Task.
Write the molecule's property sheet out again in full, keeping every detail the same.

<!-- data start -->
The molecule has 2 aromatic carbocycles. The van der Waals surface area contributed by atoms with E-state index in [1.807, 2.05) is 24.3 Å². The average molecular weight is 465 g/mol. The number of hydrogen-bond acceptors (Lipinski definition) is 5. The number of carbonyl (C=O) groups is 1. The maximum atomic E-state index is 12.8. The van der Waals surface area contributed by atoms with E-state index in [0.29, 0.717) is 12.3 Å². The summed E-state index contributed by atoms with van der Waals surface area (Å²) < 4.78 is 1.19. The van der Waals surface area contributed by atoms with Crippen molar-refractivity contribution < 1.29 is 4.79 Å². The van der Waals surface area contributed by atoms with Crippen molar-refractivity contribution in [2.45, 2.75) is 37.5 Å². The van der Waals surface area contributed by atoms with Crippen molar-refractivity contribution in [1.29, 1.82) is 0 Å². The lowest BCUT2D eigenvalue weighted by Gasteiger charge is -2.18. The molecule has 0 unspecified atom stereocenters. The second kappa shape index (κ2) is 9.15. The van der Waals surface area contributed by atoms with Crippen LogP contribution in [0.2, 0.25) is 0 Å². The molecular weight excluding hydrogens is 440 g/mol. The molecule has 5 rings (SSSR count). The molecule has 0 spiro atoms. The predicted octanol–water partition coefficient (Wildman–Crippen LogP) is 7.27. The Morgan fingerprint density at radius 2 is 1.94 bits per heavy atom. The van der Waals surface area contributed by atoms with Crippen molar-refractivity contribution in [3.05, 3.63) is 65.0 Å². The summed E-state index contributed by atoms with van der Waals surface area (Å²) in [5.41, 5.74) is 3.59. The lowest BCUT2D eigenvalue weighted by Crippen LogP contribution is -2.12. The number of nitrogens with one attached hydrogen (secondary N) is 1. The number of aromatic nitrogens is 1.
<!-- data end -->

The molecule has 2 aromatic carbocycles. The van der Waals surface area contributed by atoms with E-state index in [1.807, 2.05) is 24.3 Å². The average molecular weight is 465 g/mol. The number of hydrogen-bond acceptors (Lipinski definition) is 5. The number of carbonyl (C=O) groups is 1. The maximum atomic E-state index is 12.8. The van der Waals surface area contributed by atoms with E-state index in [0.29, 0.717) is 12.3 Å². The summed E-state index contributed by atoms with van der Waals surface area (Å²) < 4.78 is 1.19. The van der Waals surface area contributed by atoms with Crippen molar-refractivity contribution < 1.29 is 4.79 Å². The van der Waals surface area contributed by atoms with Crippen molar-refractivity contribution in [2.45, 2.75) is 37.5 Å². The van der Waals surface area contributed by atoms with Crippen molar-refractivity contribution in [1.29, 1.82) is 0 Å². The lowest BCUT2D eigenvalue weighted by Gasteiger charge is -2.18. The molecule has 0 unspecified atom stereocenters. The second kappa shape index (κ2) is 9.15. The van der Waals surface area contributed by atoms with Crippen LogP contribution in [0.2, 0.25) is 0 Å². The molecular weight excluding hydrogens is 440 g/mol. The molecule has 5 rings (SSSR count). The molecule has 0 spiro atoms. The predicted octanol–water partition coefficient (Wildman–Crippen LogP) is 7.27. The Morgan fingerprint density at radius 2 is 1.94 bits per heavy atom. The van der Waals surface area contributed by atoms with Crippen molar-refractivity contribution in [3.05, 3.63) is 65.0 Å². The summed E-state index contributed by atoms with van der Waals surface area (Å²) in [5.41, 5.74) is 3.59. The lowest BCUT2D eigenvalue weighted by Crippen LogP contribution is -2.12. The number of nitrogens with one attached hydrogen (secondary N) is 1. The number of aromatic nitrogens is 1.